Denise Graveline, creator of The Eloquent Woman, eloquently analyzed Davis’s introduction and provided three tips based on her observations that I wholeheartedly agree with:

  • Lavish care upon your introductions: Every introduction is a small speech, one that translates the person being introduced to the audience. A good introduction sets that relationship up with a unique perspective, insight, or little-known experience–and relates the introducee to the occasion, be it an awards ceremony or a panel discussion.
  • Make it personal: If you are just reading a prepared bio, you’re doing it wrong. You may not know the honoree or speaker well, but you can use those moments before you go on stage to figure out something that allows you to make your introduction personal. If you know well the person you’re introducing, don’t hesitate to put yourself and your perspective into it.
  • Treat it like a little TED talk: Davis’s intro does just that, jumping right in with “She stares. That’s the first thing you notice about her,” instead of a lot of throat-clearing. This introduction is just under five minutes, not one minute of which is wasted, and it aims to connect the audience–full of people who think they know Streep, as well as fans watching at home–even more deeply with the actor. The delivery is as fine as you might expect from a great actor. Davis takes her time with it, so that every word is clear and can be heard and savored. Go and do likewise the next time you introduce someone.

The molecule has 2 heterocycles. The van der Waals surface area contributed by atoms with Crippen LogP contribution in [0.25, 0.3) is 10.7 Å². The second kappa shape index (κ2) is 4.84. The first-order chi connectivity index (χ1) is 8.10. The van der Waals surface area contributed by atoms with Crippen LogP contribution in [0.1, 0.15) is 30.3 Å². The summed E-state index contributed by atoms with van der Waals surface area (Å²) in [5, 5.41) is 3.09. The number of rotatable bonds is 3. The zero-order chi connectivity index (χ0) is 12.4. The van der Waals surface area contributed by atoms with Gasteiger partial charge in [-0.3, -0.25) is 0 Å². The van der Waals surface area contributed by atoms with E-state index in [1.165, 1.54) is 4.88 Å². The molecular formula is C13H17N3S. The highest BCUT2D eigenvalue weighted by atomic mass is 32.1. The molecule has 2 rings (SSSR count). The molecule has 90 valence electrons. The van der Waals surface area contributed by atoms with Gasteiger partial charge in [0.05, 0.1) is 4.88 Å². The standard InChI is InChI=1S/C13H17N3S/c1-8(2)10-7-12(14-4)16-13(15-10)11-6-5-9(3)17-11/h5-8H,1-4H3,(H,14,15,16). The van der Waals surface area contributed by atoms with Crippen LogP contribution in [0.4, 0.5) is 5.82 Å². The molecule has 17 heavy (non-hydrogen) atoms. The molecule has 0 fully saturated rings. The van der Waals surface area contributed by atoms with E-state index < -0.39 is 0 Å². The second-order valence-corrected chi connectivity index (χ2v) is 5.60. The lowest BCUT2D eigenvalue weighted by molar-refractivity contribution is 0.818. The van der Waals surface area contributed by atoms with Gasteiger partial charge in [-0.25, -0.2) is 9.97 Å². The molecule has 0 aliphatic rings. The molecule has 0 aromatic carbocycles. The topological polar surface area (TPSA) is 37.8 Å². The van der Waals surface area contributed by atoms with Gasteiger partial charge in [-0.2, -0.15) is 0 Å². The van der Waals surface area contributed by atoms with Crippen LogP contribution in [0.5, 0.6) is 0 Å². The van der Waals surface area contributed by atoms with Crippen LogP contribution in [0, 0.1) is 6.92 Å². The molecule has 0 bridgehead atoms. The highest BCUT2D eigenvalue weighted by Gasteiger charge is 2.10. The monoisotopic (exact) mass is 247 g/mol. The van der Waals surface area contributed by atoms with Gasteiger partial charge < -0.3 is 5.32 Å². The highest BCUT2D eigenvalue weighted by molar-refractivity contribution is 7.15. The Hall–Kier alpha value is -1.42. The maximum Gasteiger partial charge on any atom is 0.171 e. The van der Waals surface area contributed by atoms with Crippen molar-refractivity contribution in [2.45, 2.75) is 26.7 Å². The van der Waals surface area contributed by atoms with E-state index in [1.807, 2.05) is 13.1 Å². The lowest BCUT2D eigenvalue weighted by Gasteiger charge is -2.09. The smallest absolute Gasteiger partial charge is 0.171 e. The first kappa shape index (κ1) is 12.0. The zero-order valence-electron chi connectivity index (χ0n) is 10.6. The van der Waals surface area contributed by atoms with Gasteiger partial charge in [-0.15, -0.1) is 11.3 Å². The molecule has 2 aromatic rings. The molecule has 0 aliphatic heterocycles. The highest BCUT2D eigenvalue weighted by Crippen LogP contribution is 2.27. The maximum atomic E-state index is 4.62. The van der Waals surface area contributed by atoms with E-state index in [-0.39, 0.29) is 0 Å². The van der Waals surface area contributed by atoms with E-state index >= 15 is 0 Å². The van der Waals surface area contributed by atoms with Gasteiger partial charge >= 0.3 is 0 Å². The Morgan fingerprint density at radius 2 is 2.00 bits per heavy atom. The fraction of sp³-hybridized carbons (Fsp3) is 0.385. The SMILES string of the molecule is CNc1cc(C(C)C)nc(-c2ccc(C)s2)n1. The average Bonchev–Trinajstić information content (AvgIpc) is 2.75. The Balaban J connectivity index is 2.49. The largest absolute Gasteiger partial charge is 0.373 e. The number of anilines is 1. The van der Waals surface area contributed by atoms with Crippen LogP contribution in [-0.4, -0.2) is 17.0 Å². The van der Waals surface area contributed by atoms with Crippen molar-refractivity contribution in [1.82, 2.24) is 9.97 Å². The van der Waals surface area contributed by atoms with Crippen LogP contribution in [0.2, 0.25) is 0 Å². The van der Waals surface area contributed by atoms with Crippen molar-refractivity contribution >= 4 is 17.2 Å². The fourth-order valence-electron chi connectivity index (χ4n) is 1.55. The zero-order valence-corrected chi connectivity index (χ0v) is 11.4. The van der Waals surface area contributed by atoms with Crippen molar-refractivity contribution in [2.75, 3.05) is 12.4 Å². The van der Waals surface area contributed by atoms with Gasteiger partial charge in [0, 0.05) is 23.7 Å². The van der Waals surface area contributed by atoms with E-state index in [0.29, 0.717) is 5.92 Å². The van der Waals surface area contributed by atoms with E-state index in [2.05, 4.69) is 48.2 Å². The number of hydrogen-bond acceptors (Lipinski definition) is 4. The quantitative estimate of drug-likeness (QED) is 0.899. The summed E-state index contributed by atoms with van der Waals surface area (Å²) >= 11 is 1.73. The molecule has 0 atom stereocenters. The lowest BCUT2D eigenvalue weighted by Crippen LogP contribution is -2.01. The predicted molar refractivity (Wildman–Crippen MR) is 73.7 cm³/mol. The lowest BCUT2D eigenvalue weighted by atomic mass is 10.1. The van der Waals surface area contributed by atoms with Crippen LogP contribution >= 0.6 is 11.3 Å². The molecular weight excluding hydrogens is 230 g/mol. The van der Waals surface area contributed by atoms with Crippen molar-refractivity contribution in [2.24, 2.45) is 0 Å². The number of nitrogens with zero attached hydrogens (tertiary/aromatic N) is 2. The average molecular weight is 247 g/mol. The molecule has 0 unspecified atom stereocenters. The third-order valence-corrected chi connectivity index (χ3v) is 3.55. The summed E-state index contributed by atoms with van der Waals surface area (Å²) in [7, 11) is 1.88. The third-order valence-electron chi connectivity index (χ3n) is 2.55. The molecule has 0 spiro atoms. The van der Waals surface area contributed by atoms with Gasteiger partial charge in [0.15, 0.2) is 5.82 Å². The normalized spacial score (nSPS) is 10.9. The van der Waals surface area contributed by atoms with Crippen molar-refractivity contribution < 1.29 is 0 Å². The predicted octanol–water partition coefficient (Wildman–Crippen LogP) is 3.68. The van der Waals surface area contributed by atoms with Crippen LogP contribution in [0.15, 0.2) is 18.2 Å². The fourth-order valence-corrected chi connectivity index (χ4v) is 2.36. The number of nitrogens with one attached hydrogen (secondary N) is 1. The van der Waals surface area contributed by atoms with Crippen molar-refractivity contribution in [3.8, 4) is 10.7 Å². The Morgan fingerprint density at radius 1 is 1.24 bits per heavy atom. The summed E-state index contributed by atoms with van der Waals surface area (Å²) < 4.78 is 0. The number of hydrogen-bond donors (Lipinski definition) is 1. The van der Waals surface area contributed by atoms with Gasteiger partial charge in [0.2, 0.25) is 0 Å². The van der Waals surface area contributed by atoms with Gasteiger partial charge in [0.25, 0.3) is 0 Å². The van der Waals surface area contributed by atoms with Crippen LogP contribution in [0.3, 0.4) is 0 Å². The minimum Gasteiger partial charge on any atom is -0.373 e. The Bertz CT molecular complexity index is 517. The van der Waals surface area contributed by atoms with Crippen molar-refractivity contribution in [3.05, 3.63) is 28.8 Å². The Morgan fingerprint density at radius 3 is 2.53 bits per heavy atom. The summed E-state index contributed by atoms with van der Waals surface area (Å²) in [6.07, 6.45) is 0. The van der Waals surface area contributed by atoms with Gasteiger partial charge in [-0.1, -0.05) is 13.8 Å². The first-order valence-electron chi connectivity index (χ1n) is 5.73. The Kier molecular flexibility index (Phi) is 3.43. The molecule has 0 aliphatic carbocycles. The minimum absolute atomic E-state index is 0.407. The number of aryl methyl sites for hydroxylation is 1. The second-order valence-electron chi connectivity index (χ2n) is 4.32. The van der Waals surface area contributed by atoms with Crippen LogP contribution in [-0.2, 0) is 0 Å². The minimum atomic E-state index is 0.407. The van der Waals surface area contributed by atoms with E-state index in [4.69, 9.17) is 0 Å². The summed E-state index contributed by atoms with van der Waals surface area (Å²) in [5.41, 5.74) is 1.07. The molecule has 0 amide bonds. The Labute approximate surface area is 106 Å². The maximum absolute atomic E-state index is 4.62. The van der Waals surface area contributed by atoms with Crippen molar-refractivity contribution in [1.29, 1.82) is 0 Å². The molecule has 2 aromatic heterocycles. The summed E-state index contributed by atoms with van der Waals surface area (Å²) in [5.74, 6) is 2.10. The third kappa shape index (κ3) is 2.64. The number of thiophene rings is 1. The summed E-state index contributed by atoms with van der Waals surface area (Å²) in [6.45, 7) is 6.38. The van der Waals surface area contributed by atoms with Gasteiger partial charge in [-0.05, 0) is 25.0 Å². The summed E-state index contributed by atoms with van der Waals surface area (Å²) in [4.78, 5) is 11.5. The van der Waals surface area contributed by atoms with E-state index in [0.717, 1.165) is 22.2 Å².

To add to Graveline’s superb observations:

  • Make it memorable: Davis does more than just connect with her audience through experience, she artistically uses various rhetorical devices to make her introduction memorable. For instance, Davis personifies the high powered scanner to describe Streep’s ability to accurately mirror the actions of another. Davis also uses Anaphora, a word I mentioned earlier, by repeatedly using “she” at the start of her sentences. While I’m sure you can pick out a few more rhetorical devices, in summation the introduction is poetic.
  • Body language makes a difference: Although Davis did not move around the stage when she was speaking, her facial gestures, the inflection of her voice, and small shifts in her movement put emphasis on her words. Using body language is essentially when public speaking because it allows the audience to better understand how you’re feeling as well as capture their attention.
  •  Pause for effect: Davis uses pausing to give her audience a moment to absorb, process, and respond (be it with laughter or tears). This type of hesitation, when done correctly, adds impact to your words.